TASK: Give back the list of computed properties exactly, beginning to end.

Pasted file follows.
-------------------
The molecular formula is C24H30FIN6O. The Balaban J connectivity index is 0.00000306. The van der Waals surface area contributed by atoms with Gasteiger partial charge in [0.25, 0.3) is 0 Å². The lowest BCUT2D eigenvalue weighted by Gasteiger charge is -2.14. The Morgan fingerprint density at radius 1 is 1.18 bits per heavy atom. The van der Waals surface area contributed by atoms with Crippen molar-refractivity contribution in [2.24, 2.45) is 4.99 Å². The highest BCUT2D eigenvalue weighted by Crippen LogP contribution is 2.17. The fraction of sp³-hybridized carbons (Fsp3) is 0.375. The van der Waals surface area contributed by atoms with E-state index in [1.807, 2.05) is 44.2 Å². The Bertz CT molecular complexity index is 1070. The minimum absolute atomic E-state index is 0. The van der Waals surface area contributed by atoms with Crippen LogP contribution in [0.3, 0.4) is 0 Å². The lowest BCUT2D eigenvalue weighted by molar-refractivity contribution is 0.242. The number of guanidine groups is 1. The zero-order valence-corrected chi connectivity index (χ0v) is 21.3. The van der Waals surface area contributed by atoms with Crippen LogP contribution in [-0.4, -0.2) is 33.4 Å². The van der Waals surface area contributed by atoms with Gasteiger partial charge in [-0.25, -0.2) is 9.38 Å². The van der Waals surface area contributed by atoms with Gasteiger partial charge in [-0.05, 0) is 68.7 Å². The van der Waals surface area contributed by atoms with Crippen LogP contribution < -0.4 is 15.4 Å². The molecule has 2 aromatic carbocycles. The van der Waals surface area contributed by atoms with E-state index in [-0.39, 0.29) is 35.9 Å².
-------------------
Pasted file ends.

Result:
The molecular formula is C24H30FIN6O. The Balaban J connectivity index is 0.00000306. The van der Waals surface area contributed by atoms with Gasteiger partial charge in [0.25, 0.3) is 0 Å². The lowest BCUT2D eigenvalue weighted by Gasteiger charge is -2.14. The Morgan fingerprint density at radius 1 is 1.18 bits per heavy atom. The van der Waals surface area contributed by atoms with Crippen molar-refractivity contribution in [2.24, 2.45) is 4.99 Å². The highest BCUT2D eigenvalue weighted by Crippen LogP contribution is 2.17. The fraction of sp³-hybridized carbons (Fsp3) is 0.375. The van der Waals surface area contributed by atoms with E-state index in [1.807, 2.05) is 44.2 Å². The Bertz CT molecular complexity index is 1070. The minimum absolute atomic E-state index is 0. The van der Waals surface area contributed by atoms with Crippen LogP contribution in [0.3, 0.4) is 0 Å². The lowest BCUT2D eigenvalue weighted by molar-refractivity contribution is 0.242. The number of guanidine groups is 1. The zero-order valence-corrected chi connectivity index (χ0v) is 21.3. The van der Waals surface area contributed by atoms with Crippen LogP contribution in [-0.4, -0.2) is 33.4 Å². The van der Waals surface area contributed by atoms with Gasteiger partial charge in [-0.25, -0.2) is 9.38 Å². The van der Waals surface area contributed by atoms with Gasteiger partial charge in [-0.05, 0) is 68.7 Å². The van der Waals surface area contributed by atoms with Crippen LogP contribution < -0.4 is 15.4 Å². The molecule has 2 aromatic carbocycles. The van der Waals surface area contributed by atoms with E-state index in [-0.39, 0.29) is 35.9 Å².